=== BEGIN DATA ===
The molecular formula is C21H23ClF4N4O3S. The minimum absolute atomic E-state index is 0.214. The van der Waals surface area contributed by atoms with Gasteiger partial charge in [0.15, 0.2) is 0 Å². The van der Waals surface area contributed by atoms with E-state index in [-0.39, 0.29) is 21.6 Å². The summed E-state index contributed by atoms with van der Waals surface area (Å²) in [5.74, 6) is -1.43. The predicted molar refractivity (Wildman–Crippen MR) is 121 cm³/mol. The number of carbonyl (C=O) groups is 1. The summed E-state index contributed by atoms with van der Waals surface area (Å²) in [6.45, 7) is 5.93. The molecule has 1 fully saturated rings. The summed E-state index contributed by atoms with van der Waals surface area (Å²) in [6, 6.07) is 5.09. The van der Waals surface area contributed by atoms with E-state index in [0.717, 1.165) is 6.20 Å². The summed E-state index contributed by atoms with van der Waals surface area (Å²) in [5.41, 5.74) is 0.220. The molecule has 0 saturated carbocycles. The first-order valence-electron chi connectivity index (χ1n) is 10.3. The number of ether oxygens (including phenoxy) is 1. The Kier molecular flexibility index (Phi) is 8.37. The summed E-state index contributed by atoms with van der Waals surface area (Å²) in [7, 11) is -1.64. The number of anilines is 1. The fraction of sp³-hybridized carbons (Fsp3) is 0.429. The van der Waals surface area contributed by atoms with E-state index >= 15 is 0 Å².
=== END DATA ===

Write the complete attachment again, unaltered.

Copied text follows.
The molecular formula is C21H23ClF4N4O3S. The minimum absolute atomic E-state index is 0.214. The van der Waals surface area contributed by atoms with Gasteiger partial charge in [0.15, 0.2) is 0 Å². The van der Waals surface area contributed by atoms with E-state index in [-0.39, 0.29) is 21.6 Å². The summed E-state index contributed by atoms with van der Waals surface area (Å²) in [5.74, 6) is -1.43. The predicted molar refractivity (Wildman–Crippen MR) is 121 cm³/mol. The number of carbonyl (C=O) groups is 1. The summed E-state index contributed by atoms with van der Waals surface area (Å²) in [6.45, 7) is 5.93. The molecule has 1 fully saturated rings. The summed E-state index contributed by atoms with van der Waals surface area (Å²) in [6, 6.07) is 5.09. The van der Waals surface area contributed by atoms with E-state index in [0.717, 1.165) is 6.20 Å². The summed E-state index contributed by atoms with van der Waals surface area (Å²) in [5.41, 5.74) is 0.220. The molecule has 0 saturated carbocycles. The first-order valence-electron chi connectivity index (χ1n) is 10.3. The number of ether oxygens (including phenoxy) is 1. The Kier molecular flexibility index (Phi) is 8.37. The summed E-state index contributed by atoms with van der Waals surface area (Å²) in [7, 11) is -1.64. The number of anilines is 1. The fraction of sp³-hybridized carbons (Fsp3) is 0.429. The van der Waals surface area contributed by atoms with E-state index >= 15 is 0 Å².